A couple of weeks ago we had our induction week for students on the new politics degree at Suffolk.
Induction weeks, which most UK universities organise, are usually there to help ease the students’ transition to university and to brief them on all the things they need to know before teaching formally starts. This is usually filled with a series of sessions on things such as how to access library resources and who the key tutors and points of contact are.
THere’s usually little time for subject specific content but for this year’s induction week I was asked to put together a politics ‘taster session’ to give students a feel for the sort of thing they’ll get up to.
For this year’s session I got the students to think about whether UK elections are ‘fair’. During the session, students work in pairs to go through three exercises on a handout.
The first two exercises present students with some information on the 2017 general election results and long-term trends in electoral dispropotionality (with grateful thanks to Stuart Wilks-Heeg at the University of Liverpool for the data). The students are asked to look at this information and interpret it. This largely confirmed what the students already knew, that UK elections are disproportional, but here they were able to use the evidence put in front of them to illustrate this case.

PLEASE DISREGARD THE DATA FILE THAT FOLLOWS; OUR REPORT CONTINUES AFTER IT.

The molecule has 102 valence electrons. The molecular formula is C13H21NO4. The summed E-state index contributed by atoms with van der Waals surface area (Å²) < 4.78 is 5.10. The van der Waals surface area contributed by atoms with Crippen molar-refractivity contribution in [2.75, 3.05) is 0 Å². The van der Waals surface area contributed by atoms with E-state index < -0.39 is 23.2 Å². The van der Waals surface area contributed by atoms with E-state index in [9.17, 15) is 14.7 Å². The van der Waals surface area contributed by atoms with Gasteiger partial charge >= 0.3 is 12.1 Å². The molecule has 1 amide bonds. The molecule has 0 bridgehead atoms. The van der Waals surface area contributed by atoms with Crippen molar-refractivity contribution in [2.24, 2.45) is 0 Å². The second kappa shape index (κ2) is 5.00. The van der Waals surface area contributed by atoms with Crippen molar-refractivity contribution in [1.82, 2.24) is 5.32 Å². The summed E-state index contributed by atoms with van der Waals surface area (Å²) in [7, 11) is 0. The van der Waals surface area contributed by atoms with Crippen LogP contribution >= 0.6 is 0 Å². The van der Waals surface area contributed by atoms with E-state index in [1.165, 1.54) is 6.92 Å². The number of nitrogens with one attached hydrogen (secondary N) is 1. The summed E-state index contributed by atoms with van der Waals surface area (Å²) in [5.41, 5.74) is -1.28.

The third exercise is much more geared towards getting the students to evaluate reflect upon arguments made by others. In it, the students were asked to look at the various arguments made for and against the UK’s first past the post electoral system. Here the emphasis is on critical analysis, and a couple of students admitted they hadn’t previously considered some of the arguments which were put to them.
Getting the students to work in pairs helps to develop their team working skills, while also providing a nice ice-breaker so they can get to know other students at the start of term.
In this way the main focus of the session was to get students used to how we will be expecting them to approach their learning during their degree. Teaching the students about the results of the 2017 general election or how the UK’s electoral system works isn’t really the main objective here. Rather it’s all about developing the skills of interpretation, evaluation and critical analysis.
The handout can be accessed here and I’m happy for people to make use of it in their teaching if they find it useful. For those that are into that sort of thing, all the background data and materials can be found on GitHub.